This webinar will provide a demonstration of the recently released CONVERGE Positionality in Hazards and Disaster Research and Practice Training Module. This free online resource describes the concept of positionality and highlights how understanding your own positionality–or how your different identities shape your perceptions, interactions, and experiences–can lead to more ethical and methodologically sound disaster work.
If you would like to learn more about this free, online resource, please join us from 10:00 to 10:30 am Mountain Time on March 23, 2023.
This interactive webinar will provide an overview of what positionality means and why it is important for improving hazards and disaster research and practice. The presenters will showcase how you can integrate the training module into your classroom or other work setting. In addition, participants will see how the module functions and be able to view the resources associated with it.
The new module, like the others in the series, concludes with a 10-question quiz. Upon successful completion of the quiz, users receive a certificate, which is worth one contact hour of general management training through the International Association of Emergency Managers (IAEM) certification program.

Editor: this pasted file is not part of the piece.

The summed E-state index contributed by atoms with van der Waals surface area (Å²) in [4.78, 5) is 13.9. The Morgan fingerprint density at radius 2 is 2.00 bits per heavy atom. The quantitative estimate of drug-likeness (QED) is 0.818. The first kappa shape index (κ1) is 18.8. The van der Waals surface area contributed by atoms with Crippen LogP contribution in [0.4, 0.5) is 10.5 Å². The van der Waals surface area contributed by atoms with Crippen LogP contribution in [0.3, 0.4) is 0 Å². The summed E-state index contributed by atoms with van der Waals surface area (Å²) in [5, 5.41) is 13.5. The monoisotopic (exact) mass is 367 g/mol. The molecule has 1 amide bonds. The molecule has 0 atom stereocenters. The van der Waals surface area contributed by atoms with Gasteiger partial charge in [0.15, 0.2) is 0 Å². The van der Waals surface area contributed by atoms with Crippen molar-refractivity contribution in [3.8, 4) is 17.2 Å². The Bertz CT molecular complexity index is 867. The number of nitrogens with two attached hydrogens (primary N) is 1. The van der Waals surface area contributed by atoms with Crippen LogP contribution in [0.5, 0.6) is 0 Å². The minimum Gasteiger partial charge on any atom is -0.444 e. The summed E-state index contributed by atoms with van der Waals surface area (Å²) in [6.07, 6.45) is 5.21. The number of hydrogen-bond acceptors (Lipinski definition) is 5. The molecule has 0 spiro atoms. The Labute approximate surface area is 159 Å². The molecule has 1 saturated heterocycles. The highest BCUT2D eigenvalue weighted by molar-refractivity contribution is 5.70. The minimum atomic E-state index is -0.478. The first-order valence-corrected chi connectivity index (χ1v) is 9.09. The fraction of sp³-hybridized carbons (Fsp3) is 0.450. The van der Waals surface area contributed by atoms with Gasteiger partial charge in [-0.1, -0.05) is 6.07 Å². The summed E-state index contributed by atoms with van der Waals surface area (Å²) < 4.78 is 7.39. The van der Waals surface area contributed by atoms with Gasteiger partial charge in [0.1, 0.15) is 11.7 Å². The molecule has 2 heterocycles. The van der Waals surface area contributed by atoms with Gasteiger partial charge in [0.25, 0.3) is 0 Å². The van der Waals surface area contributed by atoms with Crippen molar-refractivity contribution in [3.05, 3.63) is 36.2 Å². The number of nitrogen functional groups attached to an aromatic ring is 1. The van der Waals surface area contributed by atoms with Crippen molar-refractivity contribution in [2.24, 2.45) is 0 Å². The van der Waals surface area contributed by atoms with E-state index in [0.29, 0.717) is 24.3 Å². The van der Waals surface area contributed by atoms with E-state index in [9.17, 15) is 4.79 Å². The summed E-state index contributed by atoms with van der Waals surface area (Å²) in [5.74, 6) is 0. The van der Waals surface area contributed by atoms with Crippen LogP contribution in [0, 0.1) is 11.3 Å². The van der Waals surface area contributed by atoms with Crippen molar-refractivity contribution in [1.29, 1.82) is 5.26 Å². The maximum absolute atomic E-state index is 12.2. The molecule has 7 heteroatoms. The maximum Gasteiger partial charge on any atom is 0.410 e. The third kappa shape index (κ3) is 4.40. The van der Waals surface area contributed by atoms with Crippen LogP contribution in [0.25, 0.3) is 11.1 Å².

The CONVERGE Positionality of Hazards and Disaster Research and Practice Training Module—developed with support from the National Science Foundation—is now available via the CONVERGE website. We encourage you to access it as well as the CONVERGE Assignment Bank and Annotated Bibliographies in advance of the webinar.
Please note that this webinar will be recorded and posted on this page after the event. Finally, we ask that you sign up for future events and free resources at the CONVERGE website.
CONVERGE is funded by the National Science Foundation (NSF), Division of Civil, Mechanical, and Manufacturing Innovation, Program on Humans, Disasters, and the Built Environment (Award #1841338). Any opinions, findings, conclusions, or recommendations expressed in this material are those of the authors and do not necessarily reflect the views of the NSF.